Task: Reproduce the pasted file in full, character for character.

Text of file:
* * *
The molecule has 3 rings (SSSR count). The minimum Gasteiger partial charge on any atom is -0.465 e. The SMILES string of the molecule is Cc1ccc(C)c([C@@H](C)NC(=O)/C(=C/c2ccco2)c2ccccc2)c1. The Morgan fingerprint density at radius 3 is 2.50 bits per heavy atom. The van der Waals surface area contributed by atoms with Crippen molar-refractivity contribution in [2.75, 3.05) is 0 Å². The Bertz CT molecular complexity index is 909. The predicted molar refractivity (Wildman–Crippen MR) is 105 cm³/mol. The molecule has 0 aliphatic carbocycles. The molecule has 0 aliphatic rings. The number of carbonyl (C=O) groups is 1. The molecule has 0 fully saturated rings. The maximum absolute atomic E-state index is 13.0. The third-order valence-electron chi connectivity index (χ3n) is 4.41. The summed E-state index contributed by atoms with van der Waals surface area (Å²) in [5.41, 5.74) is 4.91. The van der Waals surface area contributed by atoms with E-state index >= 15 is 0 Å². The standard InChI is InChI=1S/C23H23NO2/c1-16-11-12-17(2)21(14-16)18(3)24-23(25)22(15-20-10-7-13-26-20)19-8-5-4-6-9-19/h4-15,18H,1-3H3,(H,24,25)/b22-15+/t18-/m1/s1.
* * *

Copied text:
The molecule has 3 rings (SSSR count). The minimum Gasteiger partial charge on any atom is -0.465 e. The SMILES string of the molecule is Cc1ccc(C)c([C@@H](C)NC(=O)/C(=C/c2ccco2)c2ccccc2)c1. The Morgan fingerprint density at radius 3 is 2.50 bits per heavy atom. The van der Waals surface area contributed by atoms with Crippen molar-refractivity contribution in [2.75, 3.05) is 0 Å². The Bertz CT molecular complexity index is 909. The predicted molar refractivity (Wildman–Crippen MR) is 105 cm³/mol. The molecule has 0 aliphatic carbocycles. The molecule has 0 aliphatic rings. The number of carbonyl (C=O) groups is 1. The molecule has 0 fully saturated rings. The maximum absolute atomic E-state index is 13.0. The third-order valence-electron chi connectivity index (χ3n) is 4.41. The summed E-state index contributed by atoms with van der Waals surface area (Å²) in [5.41, 5.74) is 4.91. The van der Waals surface area contributed by atoms with E-state index >= 15 is 0 Å². The standard InChI is InChI=1S/C23H23NO2/c1-16-11-12-17(2)21(14-16)18(3)24-23(25)22(15-20-10-7-13-26-20)19-8-5-4-6-9-19/h4-15,18H,1-3H3,(H,24,25)/b22-15+/t18-/m1/s1.